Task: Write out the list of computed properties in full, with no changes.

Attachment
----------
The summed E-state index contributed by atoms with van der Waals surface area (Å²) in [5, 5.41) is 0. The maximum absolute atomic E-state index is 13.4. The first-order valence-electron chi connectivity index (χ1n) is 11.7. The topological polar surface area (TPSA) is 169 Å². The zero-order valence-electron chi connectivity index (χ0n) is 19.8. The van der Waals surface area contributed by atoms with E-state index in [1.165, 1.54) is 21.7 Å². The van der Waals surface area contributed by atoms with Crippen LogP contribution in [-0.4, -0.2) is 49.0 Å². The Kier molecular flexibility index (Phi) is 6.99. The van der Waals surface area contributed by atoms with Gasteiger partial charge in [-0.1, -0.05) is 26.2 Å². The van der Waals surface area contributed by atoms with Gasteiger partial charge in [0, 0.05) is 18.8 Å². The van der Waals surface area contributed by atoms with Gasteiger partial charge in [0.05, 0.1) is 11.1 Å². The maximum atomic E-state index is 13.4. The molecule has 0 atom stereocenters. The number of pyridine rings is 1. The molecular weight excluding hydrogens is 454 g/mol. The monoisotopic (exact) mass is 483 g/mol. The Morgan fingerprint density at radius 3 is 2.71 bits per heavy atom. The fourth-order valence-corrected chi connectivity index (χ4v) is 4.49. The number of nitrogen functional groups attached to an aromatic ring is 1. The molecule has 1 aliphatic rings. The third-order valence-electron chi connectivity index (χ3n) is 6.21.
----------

The summed E-state index contributed by atoms with van der Waals surface area (Å²) in [5, 5.41) is 0. The maximum absolute atomic E-state index is 13.4. The first-order valence-electron chi connectivity index (χ1n) is 11.7. The topological polar surface area (TPSA) is 169 Å². The zero-order valence-electron chi connectivity index (χ0n) is 19.8. The van der Waals surface area contributed by atoms with E-state index in [1.165, 1.54) is 21.7 Å². The van der Waals surface area contributed by atoms with Crippen LogP contribution in [-0.4, -0.2) is 49.0 Å². The Kier molecular flexibility index (Phi) is 6.99. The van der Waals surface area contributed by atoms with Gasteiger partial charge in [-0.1, -0.05) is 26.2 Å². The van der Waals surface area contributed by atoms with Gasteiger partial charge in [0, 0.05) is 18.8 Å². The van der Waals surface area contributed by atoms with Gasteiger partial charge in [0.05, 0.1) is 11.1 Å². The maximum atomic E-state index is 13.4. The molecule has 0 atom stereocenters. The number of pyridine rings is 1. The molecular weight excluding hydrogens is 454 g/mol. The monoisotopic (exact) mass is 483 g/mol. The Morgan fingerprint density at radius 3 is 2.71 bits per heavy atom. The fourth-order valence-corrected chi connectivity index (χ4v) is 4.49. The number of nitrogen functional groups attached to an aromatic ring is 1. The molecule has 1 aliphatic rings. The third-order valence-electron chi connectivity index (χ3n) is 6.21.